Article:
math

also, i'm gonna talk about a video game

When I was in high school, every year, the upperclassmen would put on a pageant. I forget why; I think it was a fundraiser? Anyway, my class suffered from a lack of charismatic boys, and so somehow I ended up competing in Mr. Highland Park. There was a talent portion, and I had no idea what my talent was going to be. At that point in time, in 2008 or 2009, my only talents were shitposting online and playing Xbox. Though these qualify as skills in 2020, the world at large was simply not ready to consider these “talents” more than a decade ago.

So I had to come up with another talent. Some guys were going to do a dance, or maybe a funny monologue or something. I was lazy and I knew I would not win, so the day of, I decided my talent was going to be math. For some reason, my classmates thought it was cool that I could multiply any two numbers (up to 100) in my head with ease. I have no idea why this excited them, but they loved it. I did that on stage for a little, and then (as we’d planned) a couple of friends ambushed me on stage and we pretended to karate kick each other before solving one last equation.

I guess this is a long way of saying I’m pretty good at mental math, and so I cannot be an impartial judge of the following post:

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Okay… let’s dive into the replies

I honestly have nothing to add here. It certainly seems like, in the last 24 hours, nearly three-quarters of a million people have learned that 17 is a factor of 51. Alright!


The debate over the fireworks going off all around NYC every night has been beaten to death, and I refuse to participate. The one thing I will say is that earlier this week I was in my backyard at 11 a.m. on a crystal-clear sunny day and someone set off a couple. At least wait until it’s dark?

The Last of Us, Part II

I know that this is an email newsletter supposedly about the internet, but I run the show and I’ve written 18 of these emails so far and I think I’ve earned the right to talk briefly about the new video game The Last Of Us Part II now. If you haven’t finished it yet, skip this.

The thing about TLOU2 is that it is not that interesting to me as a story about revenge and the apocalypse and stuff (it’s not nearly as violent as I think critics would like to tell themselves) but it is interesting to me as a sort of metawork. It’s developer Naughty Dog’s lofty stab at solving the conundrum of “ludonarrative dissonance,” an overused but still useful term in game criticism and theory.

The term was coined by Clint Hocking in 2007, and the dissonance it refers to the one between what you are doing narratively and what you are doing in the gameplay. The most ridiculed example of this is Nathan Drake, the star of Naughty Dog’s Uncharted series. He’s fashioned as an Indiana Jones-ish everyman with no military experience — and yet throughout the games he stars in, he guns down thousands of enemies with remarkable ease and little remorse.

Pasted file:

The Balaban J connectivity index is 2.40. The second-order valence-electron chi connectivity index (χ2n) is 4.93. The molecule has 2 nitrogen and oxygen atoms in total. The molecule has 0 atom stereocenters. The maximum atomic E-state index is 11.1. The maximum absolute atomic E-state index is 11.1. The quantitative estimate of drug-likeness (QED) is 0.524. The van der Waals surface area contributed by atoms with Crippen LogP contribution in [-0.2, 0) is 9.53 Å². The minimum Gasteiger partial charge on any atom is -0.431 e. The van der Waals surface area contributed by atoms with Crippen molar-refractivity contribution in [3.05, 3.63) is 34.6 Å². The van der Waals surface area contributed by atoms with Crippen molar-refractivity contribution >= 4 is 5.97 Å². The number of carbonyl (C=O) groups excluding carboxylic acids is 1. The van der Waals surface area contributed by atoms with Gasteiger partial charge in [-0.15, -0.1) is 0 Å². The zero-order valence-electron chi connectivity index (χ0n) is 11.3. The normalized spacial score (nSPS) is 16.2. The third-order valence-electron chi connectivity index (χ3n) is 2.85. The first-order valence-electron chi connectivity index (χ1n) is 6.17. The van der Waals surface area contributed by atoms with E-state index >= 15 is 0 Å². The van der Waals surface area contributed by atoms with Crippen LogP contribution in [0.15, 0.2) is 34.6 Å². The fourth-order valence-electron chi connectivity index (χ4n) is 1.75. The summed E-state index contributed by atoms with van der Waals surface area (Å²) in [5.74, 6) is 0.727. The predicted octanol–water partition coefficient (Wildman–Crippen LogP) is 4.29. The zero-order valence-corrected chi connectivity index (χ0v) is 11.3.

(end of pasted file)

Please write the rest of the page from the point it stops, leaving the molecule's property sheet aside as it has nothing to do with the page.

Ludonarrative dissonance is easy to overlook when you are playing a game. If a guy shoots at you, you should probably shoot back. That’s usually the only thing the game allows you to do. It’s easy to pick off faceless, nameless grunts because they are faceless and nameless. They are fodder, not people.

TLOU2, bearing the weight of a decade of criticism regarding this concept, is centered around one big trick. Midway through the game, you switch characters to play as the daughter of one of the faceless guys you mowed down at the end of the first Last of Us. This is not a brief, neat flashback. You keep playing as her for hours. You play fetch with dogs that the character you start the game as, Ellie, will later kill.

What if, the game asks, every enemy that you kill is someone like this, a fully-realized person with their own arc? This idea is hammered home in other ways too: Enemies who find their dead comrades’ bodies will sometimes call them by a specific name. At one point, a character talks about a kid who joined a local militia, saying he’d like to meet them. “Maybe you already have,” your character responds. You can picture the game’s writers smirking to themselves at how they implicate you in the violence.

Grunts are people, is the message. The game makes this point over and over again, over a poorly paced 20 hours, mainly through a single character animation. Much of TLOU2’s gameplay involves sneaking around and silently snapping the necks of or stabbing enemies. When you do this, the camera zooms in really close to your character and the anguished face of the enemy being held in a chokehold. Look at your victim, the game demands. You’ll see this animation play out hundreds of time of the course of the game. The problem is that for a game trying to convince you that every grunt has their own story, you eventually see identical character models — the same face combined with the same clothing — often enough that it cheapens the effect.

Viewed through this lens, that TLOU2 is a towering effort to give every minor character their own story, it feels almost like a troll move. Oh, you thought reconciling ludonarrative dissonance was annoying? Here’s an alternative: a gargantuan, sprawling narrative where you have to ponder the humanity of literally everyone you meet, even the human fodder. Is this any better?


Elsewhere…


Thank you for reading BNet. If you make any personal simple mathematical discoveries, maybe keep them to yourself?